Suzanne Fields
"No young man," wrote the poet William Hazlitt, "believes he shall ever die." How the older man confronts his mortality inspires the rest of us. So it was with grace and dignity that Charlton Heston told the public that he might have Alzheimer's disease. "I must reconcile courage and surrender in equal measure," he said. "Please feel no sympathy for me." Friends, fans and even political enemies were impressed with his eloquence and presence, his acknowledging that this may be the toughest role he'll ever play. (Only Slate magazine, Microsoft's online journal, snickered, observing that he might have to give up his Second Amendment rights under California law prohibiting someone with a mental disorder from owning a gun.) His announcement coincided with the news that the condition of Ronald Reagan, who suffers from Alzheimer's, has radically deteriorated in recent months. It was especially poignant that Nancy Reagan, in expressing sympathy for Charlton Heston, placed the coming Heston family's ordeal in personal terms: "Our family knows all too well the cruelty of this disease, and we pray that God will give the Heston family, especially (Mr. Heston's wife) Lydia, . the strength to face each day that lies ahead." All this was reminiscent of the famous speech by Lou Gehrig, the great New York Yankee whose terrible debilitating disease was named after him, when he told baseball fans, at a tearful good-bye ceremony at Yankee Stadium, that he regarded himself to be "the luckiest man on the face of this earth." He paused to pay homage to those closest to him, especially his wife, "a tower of strength" showing more courage than he ever dreamed existed. The supporting casts in these families are required to make the last years as comfortable as possible. How many among us could count on such support? In today's world of split families, children who work in faraway places and a formal system that favors bad institutional care over home care, who has a Nancy or a Lydia? Wages are low for those we hire to do such jobs. The unemployed who complain that such work is demeaning are not emotionally equipped to tend the dying with sensitivity and attentiveness. Boomers who once debated the merits of day care for their children now debate the prospect of elder care for themselves. Medicaid, the means-tested program that pays most of the bills for the aging poor, encourages institutional care. If a senior is not impoverished, Medicaid provides incentives toward that goal. Under the present system the only reimbursable option is a nursing home. When I paid several visits to one local nursing "facility" (it could in no way be called a home), which I was told was top of the line by Medicaid standards, old people were sitting alone, hunched over in wheelchairs, scattered in hallways, while attendants gossiped with each other. Scandalous stories about bad nursing homes abound, but "fixing" the nursing care problem is only one direction society should take. Why not create an array of choices for families without insisting that they become poor to avail themselves of care. "The current long-term care system makes skilled nursing facilities as the primary and, for many families, the only viable option," writes James L. Wilkes II, in "Family Policy," a publication of the Family Research Council. He suggests an array of reimbursable care, which includes a "respite program" for visiting relief workers to provide short-term breaks for tired families who care for the elderly. Day-care centers with activities for the seniors could also augment care. Many immigrant women arrive in this country with traditional "family values," eager to care for older people, but find it difficult to obtain green cards. It's hard to oversee home care, but we could do better in having professional monitors make surprise visits. Small group homes when run properly can be preferable to the larger impersonal institutions. Vouchers could also work to encourage private entrepreneurs in the community to provide informal kinds of care that would be less expensive than nursing home care and encourage a greater choice of options to suit the particular needs of an aging citizen. Certain states are experimenting with Medicaid waiver programs that offer an array of alternatives and indicate that lower costs may add up to a higher quality of life for the aging. As the baby boomer generation passed through different stages of life, they have increased the demand for maternity beds, schools, jobs and housing. As they age - and even they will - they will tax an inadequate system for sustaining care. The elderly worry about health and money and which will fail them first. We must make it more likely as a society for them, like Charlton Heston, to reconcile courage and surrender.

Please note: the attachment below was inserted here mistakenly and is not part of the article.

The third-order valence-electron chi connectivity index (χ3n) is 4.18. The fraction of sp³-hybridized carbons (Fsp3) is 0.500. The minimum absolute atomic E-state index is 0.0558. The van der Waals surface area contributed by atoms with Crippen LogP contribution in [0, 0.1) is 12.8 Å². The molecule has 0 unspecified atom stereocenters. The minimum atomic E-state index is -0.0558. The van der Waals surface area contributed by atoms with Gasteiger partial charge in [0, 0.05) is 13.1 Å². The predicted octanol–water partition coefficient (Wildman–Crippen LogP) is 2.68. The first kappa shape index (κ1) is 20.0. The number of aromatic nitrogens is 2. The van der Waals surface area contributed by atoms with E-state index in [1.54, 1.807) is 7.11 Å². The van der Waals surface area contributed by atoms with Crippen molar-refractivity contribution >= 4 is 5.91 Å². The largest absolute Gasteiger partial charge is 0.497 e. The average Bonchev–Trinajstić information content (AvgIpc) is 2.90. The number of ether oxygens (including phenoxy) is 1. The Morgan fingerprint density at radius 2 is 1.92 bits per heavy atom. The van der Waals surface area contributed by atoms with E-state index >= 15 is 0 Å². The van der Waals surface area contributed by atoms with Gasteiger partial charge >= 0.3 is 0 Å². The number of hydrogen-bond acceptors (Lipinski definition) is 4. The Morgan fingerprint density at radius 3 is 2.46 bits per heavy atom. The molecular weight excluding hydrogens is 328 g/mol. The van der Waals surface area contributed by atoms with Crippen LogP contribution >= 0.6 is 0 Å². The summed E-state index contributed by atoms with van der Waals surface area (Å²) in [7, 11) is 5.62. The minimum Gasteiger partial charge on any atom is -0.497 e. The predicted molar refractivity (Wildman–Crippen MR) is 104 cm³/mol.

Suzanne Fields

Suzanne Fields is currently working on a book that will revisit John Milton's 'Paradise Lost.'

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